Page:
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Option Courses

Option Courses

Students are required to select two options, normally one in Michaelmas Term and one in Lent Term. All options are taught as two-hour weekly discussion seminars over eight weeks and attendance is compulsory.

For each option, students will be required to write a 3–4,000 words essay which will count towards 10% of the overall mark.

Please note that this list of options changes from year to year and options may not run depending on demand and staff availability.  

At the discretion of the MPhil Director and Course Convener, students may be able to take options from the Faculty's other MPhil courses in place of an option on their home MPhil, or they may be able to audit additional classes. 


Options for 2018-19

Becoming Victorian: transitions to ‘modernity’ in nineteenth-century Britain (Dr Ben Griffin)

Britain in the nineteenth century was a society transformed by astonishing population growth, spectacular urbanisation, unprecedented migration and the development of mass print culture. At the same time, older political, intellectual and religious structures were fundamentally recast in new moulds as Britain moved towards mass enfranchisement and religious equality. Simultaneously, the British struggled to manage the forces unleashed by new global rivalries and interdependencies. At times the pace of change seemed overwhelming, and it demanded new institutions, new ways of living and new ways of thinking about the self. Historians of ‘modern’ Britain might understandably point to those changes as signs of ‘modernity’.  And yet in the twentieth century ‘modernity’ came to be defined as a rejection of nineteenth-century responses to each of these developments. Twentieth-century observers associated ‘modernity’ with a turn against nineteenth-century politics, social policies, religion, literature, and architecture – all were condemned as non-modern and were pejoratively labelled ‘Victorian’. So what do we mean when we speak of ‘modern’ Britain? Is ‘modernity’ a meaningful concept? This course examines a number of areas in which nineteenth-century Britons were conscious of breaking with the past as they remade their society, and thereby seeks to explore what it meant (and means) to be Victorian.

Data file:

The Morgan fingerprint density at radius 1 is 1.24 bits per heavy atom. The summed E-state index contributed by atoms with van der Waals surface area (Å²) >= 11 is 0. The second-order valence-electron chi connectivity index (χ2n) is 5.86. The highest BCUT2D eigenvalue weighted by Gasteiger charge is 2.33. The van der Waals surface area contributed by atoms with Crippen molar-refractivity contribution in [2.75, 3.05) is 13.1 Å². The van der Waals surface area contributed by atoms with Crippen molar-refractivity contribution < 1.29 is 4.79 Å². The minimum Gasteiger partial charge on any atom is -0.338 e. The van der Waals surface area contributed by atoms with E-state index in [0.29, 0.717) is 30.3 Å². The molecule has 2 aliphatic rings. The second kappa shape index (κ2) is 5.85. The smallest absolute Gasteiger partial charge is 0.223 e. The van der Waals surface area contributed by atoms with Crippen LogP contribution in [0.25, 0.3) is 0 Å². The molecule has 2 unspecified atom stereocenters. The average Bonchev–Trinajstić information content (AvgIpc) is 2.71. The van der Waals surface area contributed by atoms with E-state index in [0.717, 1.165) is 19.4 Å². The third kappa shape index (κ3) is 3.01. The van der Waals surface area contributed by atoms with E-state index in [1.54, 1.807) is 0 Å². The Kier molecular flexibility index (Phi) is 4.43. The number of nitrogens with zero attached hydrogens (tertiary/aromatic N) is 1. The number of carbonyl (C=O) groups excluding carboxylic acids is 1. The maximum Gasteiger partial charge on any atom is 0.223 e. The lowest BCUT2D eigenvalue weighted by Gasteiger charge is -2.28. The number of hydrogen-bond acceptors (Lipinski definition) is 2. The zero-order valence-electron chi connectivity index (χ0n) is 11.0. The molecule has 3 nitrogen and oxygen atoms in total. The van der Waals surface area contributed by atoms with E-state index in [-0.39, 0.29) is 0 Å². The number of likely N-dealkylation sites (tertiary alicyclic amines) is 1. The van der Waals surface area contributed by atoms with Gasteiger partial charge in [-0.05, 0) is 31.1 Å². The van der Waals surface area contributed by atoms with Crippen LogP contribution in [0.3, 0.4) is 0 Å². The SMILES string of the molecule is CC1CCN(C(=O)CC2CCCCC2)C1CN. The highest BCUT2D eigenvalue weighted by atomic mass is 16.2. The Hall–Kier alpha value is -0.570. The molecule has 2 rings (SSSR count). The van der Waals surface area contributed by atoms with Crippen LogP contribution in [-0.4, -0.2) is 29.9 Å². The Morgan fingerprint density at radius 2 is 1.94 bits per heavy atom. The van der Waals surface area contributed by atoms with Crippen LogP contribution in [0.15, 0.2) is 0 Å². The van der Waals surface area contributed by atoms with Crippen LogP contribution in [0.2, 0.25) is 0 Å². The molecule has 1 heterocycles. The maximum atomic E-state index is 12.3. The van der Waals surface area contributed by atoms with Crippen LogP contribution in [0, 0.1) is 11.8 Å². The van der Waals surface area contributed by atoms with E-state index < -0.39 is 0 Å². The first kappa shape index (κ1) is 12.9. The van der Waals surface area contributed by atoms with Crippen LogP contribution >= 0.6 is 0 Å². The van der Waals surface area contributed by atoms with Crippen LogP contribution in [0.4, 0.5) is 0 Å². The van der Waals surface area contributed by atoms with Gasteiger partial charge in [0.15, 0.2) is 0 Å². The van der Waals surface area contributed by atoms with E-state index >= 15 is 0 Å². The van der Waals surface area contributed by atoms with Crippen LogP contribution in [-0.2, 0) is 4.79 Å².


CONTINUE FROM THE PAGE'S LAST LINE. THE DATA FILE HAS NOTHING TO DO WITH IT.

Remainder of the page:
Social Knowledges and Social Authority in Twentieth-Century Britain (Dr Sam James)

This MPhil option will focus on the intersection of, and interaction between, ways of knowing about human beings and society in twentieth-century Britain and patterns of social hierarchy and authority from the late nineteenth century to the present. The course will address general questions about the practice of intellectual history, as well as about the relationship between the history of ideas and the wider social, cultural, and political history of modern Britain. The relationship between intellectual expertise and other kinds of authority – political, cultural, familial, and so on – will be a central concern.

All seminars except the last will be based on the discussion of assigned readings. The first two classes will consider some general frameworks for thinking about social stratification and authority in modern British history, and for approaching intellectual history. The main body of the course – five seminars – will then consider a series of case studies in the history of social thought and social knowledge in modern Britain. In the final class, participants will present their work for the assessed essay to the rest of the group.


Sexuality and Gender (Dr Lucy Delap)

This MPhil option aims to introduce students to a range of methodological and critical approaches in the history of gender and sexuality, through examination of a series of case studies spanning roughly 1850-2000.  Through seminar debates and examination of sources, students will explore how questions of gender and sexuality have been framed, approached and presented in recent scholarship.  This option will provide a strong grounding in some emerging and innovative fields of historical inquiry, including queer history, parenting and childhood and histories of war.  The two opening sessions will look at theoretical developments and ways of framing the history of sexuality and of feminism.  A further five classes will explore different facets of the history of sexuality and gender, and a final class will allow students to present their assessed work ahead of submission.


This information is provided for illustrative purposes only.